- Udemy offers courses such as “Competitive Analysis and Market Research: A Complete Guide.”
- Industry reports:
- The market research firm, Forrester, provides research and analysis on a range of industries and topics, including pricing strategy.
- Gartner is another market research firm that provides insights and analysis on a range of industries, including technology and marketing.
In addition to these resources, attending industry conferences and networking with professionals in the field can also be helpful in gaining a deeper understanding of market research and competitive analysis.
Not exactly. I would start with thinking about your product like a house. How do you know how much a house is worth? It’s a factor of the neighborhood it’s in, rooms, finishings, etc. Start with the neighborhood, how much are homes selling for in that neighborhood? Do they have more rooms(features)? How refined are those rooms? Now ask yourself, who wants to buy this house? Are there a lot of interested buyer are there just a few? Are there a lot of similar houses? All of these same questions play a role in pricing your product till you have a refined idea.
Now you have a rough number in mind, try to go sell it! Did people say it was too much? Consider lowering the price. Did they buy it without thinking? Raise the price.
If you do surveys you can test different hypotheses you have around different price points and their ranges.
See van westendorp’s price sensitivity meter
Yes @JoelSchulman, Van Westendorp’s Price Sensitivity Meter (PSM) can be a useful tool in market research and price testing. PSM is a survey technique that measures customers’ perceptions of the price of a product and helps determine the price range that would be acceptable to them. The survey asks participants to indicate the price at which a product would be considered:
- Too cheap
- Expensive, but reasonable
- Too expensive
By analyzing the results of the survey, a company can determine the price range that would be acceptable to its target market and make informed decisions about its pricing strategy. PSM can be particularly useful for new products, where there is limited information about customer preferences, or for products that are being repriced.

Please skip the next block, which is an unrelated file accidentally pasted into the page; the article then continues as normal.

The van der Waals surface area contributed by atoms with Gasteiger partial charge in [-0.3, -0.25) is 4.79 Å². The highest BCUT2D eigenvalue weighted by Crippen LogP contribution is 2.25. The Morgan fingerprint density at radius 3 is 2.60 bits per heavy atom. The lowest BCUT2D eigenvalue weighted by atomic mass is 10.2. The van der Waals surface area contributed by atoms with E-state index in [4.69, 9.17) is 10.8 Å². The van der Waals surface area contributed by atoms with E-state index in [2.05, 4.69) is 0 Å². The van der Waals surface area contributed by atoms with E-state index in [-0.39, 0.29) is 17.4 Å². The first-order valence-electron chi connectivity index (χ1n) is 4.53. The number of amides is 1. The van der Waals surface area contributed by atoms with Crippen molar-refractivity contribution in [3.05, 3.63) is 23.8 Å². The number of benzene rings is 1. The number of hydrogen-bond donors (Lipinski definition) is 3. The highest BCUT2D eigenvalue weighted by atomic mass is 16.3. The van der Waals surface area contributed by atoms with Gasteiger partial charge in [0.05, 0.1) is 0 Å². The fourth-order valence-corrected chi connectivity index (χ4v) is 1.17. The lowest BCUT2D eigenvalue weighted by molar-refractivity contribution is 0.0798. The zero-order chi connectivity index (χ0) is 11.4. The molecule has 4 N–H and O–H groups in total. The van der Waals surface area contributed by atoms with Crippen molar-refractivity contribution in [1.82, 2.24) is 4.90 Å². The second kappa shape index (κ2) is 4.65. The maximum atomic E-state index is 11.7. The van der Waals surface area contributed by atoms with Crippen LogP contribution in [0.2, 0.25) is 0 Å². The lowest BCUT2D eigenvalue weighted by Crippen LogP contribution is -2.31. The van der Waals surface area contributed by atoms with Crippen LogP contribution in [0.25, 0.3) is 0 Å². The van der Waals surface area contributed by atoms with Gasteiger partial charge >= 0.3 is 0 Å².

There is no step by step that I am familiar with. I happen to have been through the process on a couple of products in the existing market, but without direct competition to the product itself. In such cases it becomes “what market can bear” exercise. If you have competing products you’ll end up having to justify your existence in the market
There is no single set way to determine a product pricing strategy, as the optimal approach can vary depending on a number of factors. However, here is a general process that companies can follow to develop a product pricing strategy:
- Conduct market research: This involves analyzing the target market, competition, and customer needs and preferences to understand the pricing expectations for the product.
- Determine the cost structure: This involves calculating the cost of producing the product, including direct costs (such as raw materials and labor) and indirect costs (such as overhead and marketing expenses).
- Select a pricing strategy: Based on the market research and cost structure analysis, a company can choose a pricing strategy that aligns with its goals and objectives, such as cost-plus pricing, value-based pricing, or penetration pricing.
- Set the price: Based on the chosen pricing strategy, the company can determine the optimal price for the product.
- Monitor and adjust the price: The company should continually monitor sales and market conditions, and adjust the price as needed to remain competitive and maximize revenue and profits.
It’s important to note that the process of developing a product pricing strategy can be iterative, and companies may need to adjust their approach as market conditions change or new information becomes available.
This veers a little bit off topic, perhaps. I think it’s important to start with packaging. Packaging and pricing are always done in tandem. How many price tiers will there be, and why? Volume-based pricing is convenient but may restrict your business’s expansion. If you can package the multiple product tiers to distinct market segments and relate them to their tasks to be completed, combining feature tier based/product staircase based pricing is good.
Real-world pricing is mostly a test-and-learn exercise. Try not to dramatically undercut competitors’ or the market’s equivalent prices when setting your price. Depending on your sector, low costs can give the impression that you are “cheap” and unreliable.
Patrick McKenzie, also known as patio11, is a well-known software developer, entrepreneur, and writer who provides valuable insights on pricing strategy, business development, and technology. His blog and Twitter account are great resources for learning about pricing and business development.
His perspective on pricing is often focused on the importance of experimentation and data-driven decision making, and he provides practical advice and real-world examples that can be applied to a variety of business scenarios. He also advocates for charging a fair price for your products and services, and using metrics and data to inform your pricing decisions.
If you’re interested in learning more about pricing strategy and business development, I would definitely recommend reading his blog and following his Twitter account. He provides valuable insights and practical advice that can help you make more informed decisions about pricing and grow your business.
His perspective on pricing is the best I’ve found and put into practice, and it’s helped me in dozens of critical meetings.